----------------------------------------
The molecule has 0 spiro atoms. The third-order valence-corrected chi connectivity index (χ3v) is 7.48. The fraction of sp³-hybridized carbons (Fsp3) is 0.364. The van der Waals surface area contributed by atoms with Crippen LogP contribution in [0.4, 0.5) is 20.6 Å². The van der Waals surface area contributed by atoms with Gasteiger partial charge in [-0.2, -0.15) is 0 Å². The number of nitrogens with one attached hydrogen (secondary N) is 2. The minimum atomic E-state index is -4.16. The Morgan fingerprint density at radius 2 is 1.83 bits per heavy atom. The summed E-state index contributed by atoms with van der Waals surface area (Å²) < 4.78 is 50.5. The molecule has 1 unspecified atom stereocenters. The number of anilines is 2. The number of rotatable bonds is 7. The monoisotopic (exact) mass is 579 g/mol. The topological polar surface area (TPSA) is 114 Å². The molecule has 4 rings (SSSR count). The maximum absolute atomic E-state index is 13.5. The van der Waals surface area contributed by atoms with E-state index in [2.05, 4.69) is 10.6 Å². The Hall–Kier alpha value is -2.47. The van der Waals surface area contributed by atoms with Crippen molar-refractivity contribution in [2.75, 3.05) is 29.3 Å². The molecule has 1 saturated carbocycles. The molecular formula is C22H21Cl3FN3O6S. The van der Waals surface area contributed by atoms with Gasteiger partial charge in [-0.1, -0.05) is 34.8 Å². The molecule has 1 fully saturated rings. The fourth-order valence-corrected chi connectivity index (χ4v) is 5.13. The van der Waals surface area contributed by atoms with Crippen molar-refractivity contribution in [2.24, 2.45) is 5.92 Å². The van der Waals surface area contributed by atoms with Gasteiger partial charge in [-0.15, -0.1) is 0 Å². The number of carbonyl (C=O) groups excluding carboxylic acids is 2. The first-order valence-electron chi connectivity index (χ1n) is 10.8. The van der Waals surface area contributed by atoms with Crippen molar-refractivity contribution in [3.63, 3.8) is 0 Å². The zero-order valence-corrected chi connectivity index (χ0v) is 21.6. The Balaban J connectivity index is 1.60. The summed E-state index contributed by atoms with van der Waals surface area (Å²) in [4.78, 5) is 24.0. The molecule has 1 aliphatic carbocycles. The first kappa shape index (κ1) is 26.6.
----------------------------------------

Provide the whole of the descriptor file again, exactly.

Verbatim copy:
The molecule has 0 spiro atoms. The third-order valence-corrected chi connectivity index (χ3v) is 7.48. The fraction of sp³-hybridized carbons (Fsp3) is 0.364. The van der Waals surface area contributed by atoms with Crippen LogP contribution in [0.4, 0.5) is 20.6 Å². The van der Waals surface area contributed by atoms with Gasteiger partial charge in [-0.2, -0.15) is 0 Å². The number of nitrogens with one attached hydrogen (secondary N) is 2. The minimum atomic E-state index is -4.16. The Morgan fingerprint density at radius 2 is 1.83 bits per heavy atom. The summed E-state index contributed by atoms with van der Waals surface area (Å²) < 4.78 is 50.5. The molecule has 1 unspecified atom stereocenters. The number of anilines is 2. The number of rotatable bonds is 7. The monoisotopic (exact) mass is 579 g/mol. The topological polar surface area (TPSA) is 114 Å². The molecule has 4 rings (SSSR count). The maximum absolute atomic E-state index is 13.5. The van der Waals surface area contributed by atoms with E-state index in [2.05, 4.69) is 10.6 Å². The Hall–Kier alpha value is -2.47. The van der Waals surface area contributed by atoms with Crippen molar-refractivity contribution in [2.75, 3.05) is 29.3 Å². The molecule has 1 saturated carbocycles. The molecular formula is C22H21Cl3FN3O6S. The van der Waals surface area contributed by atoms with Gasteiger partial charge in [-0.1, -0.05) is 34.8 Å². The molecule has 1 fully saturated rings. The fourth-order valence-corrected chi connectivity index (χ4v) is 5.13. The van der Waals surface area contributed by atoms with Crippen molar-refractivity contribution in [2.24, 2.45) is 5.92 Å². The van der Waals surface area contributed by atoms with Gasteiger partial charge in [-0.15, -0.1) is 0 Å². The number of carbonyl (C=O) groups excluding carboxylic acids is 2. The first-order valence-electron chi connectivity index (χ1n) is 10.8. The van der Waals surface area contributed by atoms with Crippen molar-refractivity contribution in [3.63, 3.8) is 0 Å². The zero-order valence-corrected chi connectivity index (χ0v) is 21.6. The Balaban J connectivity index is 1.60. The summed E-state index contributed by atoms with van der Waals surface area (Å²) in [4.78, 5) is 24.0. The molecule has 1 aliphatic carbocycles. The first kappa shape index (κ1) is 26.6.